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Faculty Insights

Individual Differences in Interpersonal Touch

By Andrea Webb

October 15, 2014

Do you ever find yourself reaching out to touch other people during a conversation? Or perhaps you feel a bit uncomfortable when someone you don’t know touches your arm as they talk. Some people enjoy touch during interactions, while others strongly dislike it.
This project began as my first-year summer paper in the Ph.D. program at the School of Business. My co-author Joann Peck and I were interested in understanding how people differ in their preferences and use of touch with strangers, so we conducted a study to examine individuals’ comfort with interpersonal touch. We investigated what we call “intentional interpersonal touch,” which is when one person touches the arm, between the elbow and shoulder, of another person. This type of touch typically lasts for less than one second. We noticed that, with this type of touch, there are really two actions – you are either initiating touch or receiving touch. We found that people have different comfort levels for both initiating and receiving touch.

To understand these individual differences, we developed a scale that we call Comfort with Interpersonal Touch (CIT), designed to measure individual differences in interpersonal touch tendencies and preferences. The scale incorporates the distinction between initiating touch, which is the act of touching someone else, and receiving touch, which is the act of being touched by someone else. The CIT scale consists of six items designed to measure an individual’s comfort level with both dimensions of touch – initiating and receiving touch. For example, one item, written to determine the respondent’s preference regarding initiating touch, is: “When talking to people, I often touch them on the arm.” Another item, phrased to gauge a person’s preference for receiving touch, is: “I typically don’t mind receiving touch from another person.”
We measured participants’ levels of CIT and observed that people who are comfortable with reaching out and touching someone else tend to be more extroverted and assertive. In a retail context, these are the people who will seek out and enjoy interaction with salespeople. Individuals who are uncomfortable with touch tend to be more introverted and do not like crowded spaces. These preferences for touch impact how and what consumer services an individual will enjoy. For example, individuals uncomfortable with touch tend to not enjoy touch-related services, such as getting a haircut, having a massage, or going ballroom dancing, as compared to an individual comfortable with touch.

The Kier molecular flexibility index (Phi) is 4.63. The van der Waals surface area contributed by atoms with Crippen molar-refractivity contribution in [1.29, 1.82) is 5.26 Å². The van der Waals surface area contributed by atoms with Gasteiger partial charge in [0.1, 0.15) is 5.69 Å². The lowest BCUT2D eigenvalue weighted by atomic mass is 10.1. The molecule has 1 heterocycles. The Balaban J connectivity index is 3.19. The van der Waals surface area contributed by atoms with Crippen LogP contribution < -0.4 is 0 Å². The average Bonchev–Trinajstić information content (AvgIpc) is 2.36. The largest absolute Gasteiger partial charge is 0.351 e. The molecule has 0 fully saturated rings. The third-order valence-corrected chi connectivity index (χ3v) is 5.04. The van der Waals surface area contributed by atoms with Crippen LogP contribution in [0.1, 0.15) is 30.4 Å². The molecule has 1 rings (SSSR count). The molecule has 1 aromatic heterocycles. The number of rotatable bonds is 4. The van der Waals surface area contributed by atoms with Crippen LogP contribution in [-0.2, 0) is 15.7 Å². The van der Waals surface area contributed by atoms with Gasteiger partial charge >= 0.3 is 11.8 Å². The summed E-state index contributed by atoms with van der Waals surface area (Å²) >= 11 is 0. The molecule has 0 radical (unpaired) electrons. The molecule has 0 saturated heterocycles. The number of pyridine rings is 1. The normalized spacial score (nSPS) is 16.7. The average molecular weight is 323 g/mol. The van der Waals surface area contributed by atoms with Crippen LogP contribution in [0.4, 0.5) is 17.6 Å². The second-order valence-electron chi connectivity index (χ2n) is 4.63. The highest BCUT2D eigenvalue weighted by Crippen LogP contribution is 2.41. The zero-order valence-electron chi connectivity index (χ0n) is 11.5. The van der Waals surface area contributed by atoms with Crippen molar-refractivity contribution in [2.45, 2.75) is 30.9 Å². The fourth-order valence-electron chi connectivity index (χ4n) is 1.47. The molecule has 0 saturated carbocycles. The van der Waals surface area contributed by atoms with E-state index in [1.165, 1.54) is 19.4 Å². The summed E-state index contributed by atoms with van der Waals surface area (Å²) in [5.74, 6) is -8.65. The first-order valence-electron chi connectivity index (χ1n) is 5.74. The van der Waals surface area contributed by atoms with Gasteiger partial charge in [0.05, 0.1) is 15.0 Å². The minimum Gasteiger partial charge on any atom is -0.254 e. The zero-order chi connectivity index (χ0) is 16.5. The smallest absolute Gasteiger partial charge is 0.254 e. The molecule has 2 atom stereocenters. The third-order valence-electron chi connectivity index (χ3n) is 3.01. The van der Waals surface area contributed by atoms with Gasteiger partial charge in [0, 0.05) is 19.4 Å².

We conducted an activity as part of our study in which we provided a university tour to visitors, and the tour guides touched visitors on the arm during the walking tour of the campus. Only the visitors uncomfortable with touch evaluated the tour guide and the university campus less positively after being touched.
These results demonstrate that a consumer’s comfort level with interpersonal touch impacts his or her perception of an experience. Whether a service provider is a tour guide on a campus tour, a waiter in a restaurant, or a retail employee, the way that service provider interacts with a customer affects the customer’s experience. Managers of service providers in which personal interaction is important will likely find this research useful. While previous research has focused on the positive effects of interpersonal touch, our findings indicate that these effects depend, at least in part, on an individual’s comfort with interpersonal touch. An interpersonal touch, a seemingly minor act, can have major influences on consumer behavior – it all depends on an individual’s level of CIT.
Read the paper on the Journal of Consumer Psychology website.